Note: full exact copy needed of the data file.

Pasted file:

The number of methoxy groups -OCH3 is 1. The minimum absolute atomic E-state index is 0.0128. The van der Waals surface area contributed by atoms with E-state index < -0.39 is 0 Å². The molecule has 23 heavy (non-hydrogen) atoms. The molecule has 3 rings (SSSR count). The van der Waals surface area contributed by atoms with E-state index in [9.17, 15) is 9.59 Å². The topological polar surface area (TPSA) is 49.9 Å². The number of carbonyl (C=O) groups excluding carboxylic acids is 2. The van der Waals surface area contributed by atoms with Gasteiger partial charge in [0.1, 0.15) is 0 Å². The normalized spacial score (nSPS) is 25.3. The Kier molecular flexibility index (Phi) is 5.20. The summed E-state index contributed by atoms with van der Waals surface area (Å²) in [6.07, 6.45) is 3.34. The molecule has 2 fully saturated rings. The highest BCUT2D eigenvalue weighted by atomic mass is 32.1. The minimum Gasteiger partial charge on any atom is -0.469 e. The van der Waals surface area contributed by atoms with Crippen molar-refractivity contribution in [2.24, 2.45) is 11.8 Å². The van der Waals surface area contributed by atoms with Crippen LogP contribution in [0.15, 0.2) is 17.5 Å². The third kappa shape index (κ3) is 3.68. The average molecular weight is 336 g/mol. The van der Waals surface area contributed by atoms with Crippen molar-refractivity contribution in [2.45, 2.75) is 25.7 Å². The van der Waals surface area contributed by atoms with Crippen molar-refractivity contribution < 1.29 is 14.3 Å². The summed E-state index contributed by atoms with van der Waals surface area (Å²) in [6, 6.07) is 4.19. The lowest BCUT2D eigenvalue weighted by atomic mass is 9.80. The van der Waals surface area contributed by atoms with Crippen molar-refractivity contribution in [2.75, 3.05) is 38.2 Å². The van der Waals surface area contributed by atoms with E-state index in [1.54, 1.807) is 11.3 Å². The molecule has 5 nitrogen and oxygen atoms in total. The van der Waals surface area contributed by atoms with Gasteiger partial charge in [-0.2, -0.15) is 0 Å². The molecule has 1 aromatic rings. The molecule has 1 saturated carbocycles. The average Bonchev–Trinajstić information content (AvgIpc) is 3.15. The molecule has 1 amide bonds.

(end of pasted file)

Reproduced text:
The number of methoxy groups -OCH3 is 1. The minimum absolute atomic E-state index is 0.0128. The van der Waals surface area contributed by atoms with E-state index < -0.39 is 0 Å². The molecule has 23 heavy (non-hydrogen) atoms. The molecule has 3 rings (SSSR count). The van der Waals surface area contributed by atoms with E-state index in [9.17, 15) is 9.59 Å². The topological polar surface area (TPSA) is 49.9 Å². The number of carbonyl (C=O) groups excluding carboxylic acids is 2. The van der Waals surface area contributed by atoms with Gasteiger partial charge in [0.1, 0.15) is 0 Å². The normalized spacial score (nSPS) is 25.3. The Kier molecular flexibility index (Phi) is 5.20. The summed E-state index contributed by atoms with van der Waals surface area (Å²) in [6.07, 6.45) is 3.34. The molecule has 2 fully saturated rings. The highest BCUT2D eigenvalue weighted by atomic mass is 32.1. The minimum Gasteiger partial charge on any atom is -0.469 e. The van der Waals surface area contributed by atoms with Crippen molar-refractivity contribution in [2.24, 2.45) is 11.8 Å². The van der Waals surface area contributed by atoms with Crippen LogP contribution in [0.15, 0.2) is 17.5 Å². The third kappa shape index (κ3) is 3.68. The average molecular weight is 336 g/mol. The van der Waals surface area contributed by atoms with Crippen molar-refractivity contribution in [2.45, 2.75) is 25.7 Å². The van der Waals surface area contributed by atoms with Crippen molar-refractivity contribution < 1.29 is 14.3 Å². The summed E-state index contributed by atoms with van der Waals surface area (Å²) in [6, 6.07) is 4.19. The lowest BCUT2D eigenvalue weighted by atomic mass is 9.80. The van der Waals surface area contributed by atoms with Crippen molar-refractivity contribution in [2.75, 3.05) is 38.2 Å². The van der Waals surface area contributed by atoms with E-state index in [1.54, 1.807) is 11.3 Å². The molecule has 5 nitrogen and oxygen atoms in total. The van der Waals surface area contributed by atoms with Gasteiger partial charge in [-0.2, -0.15) is 0 Å². The molecule has 1 aromatic rings. The molecule has 1 saturated carbocycles. The average Bonchev–Trinajstić information content (AvgIpc) is 3.15. The molecule has 1 amide bonds.